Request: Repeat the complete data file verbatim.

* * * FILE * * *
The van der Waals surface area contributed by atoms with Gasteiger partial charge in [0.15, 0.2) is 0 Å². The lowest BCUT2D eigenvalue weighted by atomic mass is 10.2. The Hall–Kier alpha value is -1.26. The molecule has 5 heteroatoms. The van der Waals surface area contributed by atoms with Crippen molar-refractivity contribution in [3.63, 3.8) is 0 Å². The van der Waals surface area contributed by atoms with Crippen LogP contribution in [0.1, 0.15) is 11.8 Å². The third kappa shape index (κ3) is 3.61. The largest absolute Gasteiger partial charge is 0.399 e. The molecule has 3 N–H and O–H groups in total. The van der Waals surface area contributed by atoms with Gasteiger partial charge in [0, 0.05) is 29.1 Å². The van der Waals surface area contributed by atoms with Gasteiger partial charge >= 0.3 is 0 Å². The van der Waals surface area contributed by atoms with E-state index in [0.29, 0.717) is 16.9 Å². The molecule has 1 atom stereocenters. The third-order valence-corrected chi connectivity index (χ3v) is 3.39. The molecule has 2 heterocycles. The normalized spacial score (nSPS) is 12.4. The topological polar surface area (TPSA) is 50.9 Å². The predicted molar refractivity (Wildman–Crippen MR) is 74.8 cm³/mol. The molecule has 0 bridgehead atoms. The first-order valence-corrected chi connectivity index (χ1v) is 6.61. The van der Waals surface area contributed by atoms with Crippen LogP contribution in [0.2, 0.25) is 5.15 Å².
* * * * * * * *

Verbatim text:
The van der Waals surface area contributed by atoms with Gasteiger partial charge in [0.15, 0.2) is 0 Å². The lowest BCUT2D eigenvalue weighted by atomic mass is 10.2. The Hall–Kier alpha value is -1.26. The molecule has 5 heteroatoms. The van der Waals surface area contributed by atoms with Crippen molar-refractivity contribution in [3.63, 3.8) is 0 Å². The van der Waals surface area contributed by atoms with Crippen LogP contribution in [0.1, 0.15) is 11.8 Å². The third kappa shape index (κ3) is 3.61. The largest absolute Gasteiger partial charge is 0.399 e. The molecule has 3 N–H and O–H groups in total. The van der Waals surface area contributed by atoms with Gasteiger partial charge in [0, 0.05) is 29.1 Å². The van der Waals surface area contributed by atoms with Gasteiger partial charge >= 0.3 is 0 Å². The van der Waals surface area contributed by atoms with E-state index in [0.29, 0.717) is 16.9 Å². The molecule has 1 atom stereocenters. The third-order valence-corrected chi connectivity index (χ3v) is 3.39. The molecule has 2 heterocycles. The normalized spacial score (nSPS) is 12.4. The topological polar surface area (TPSA) is 50.9 Å². The predicted molar refractivity (Wildman–Crippen MR) is 74.8 cm³/mol. The molecule has 0 bridgehead atoms. The first-order valence-corrected chi connectivity index (χ1v) is 6.61. The van der Waals surface area contributed by atoms with Crippen LogP contribution in [0.2, 0.25) is 5.15 Å².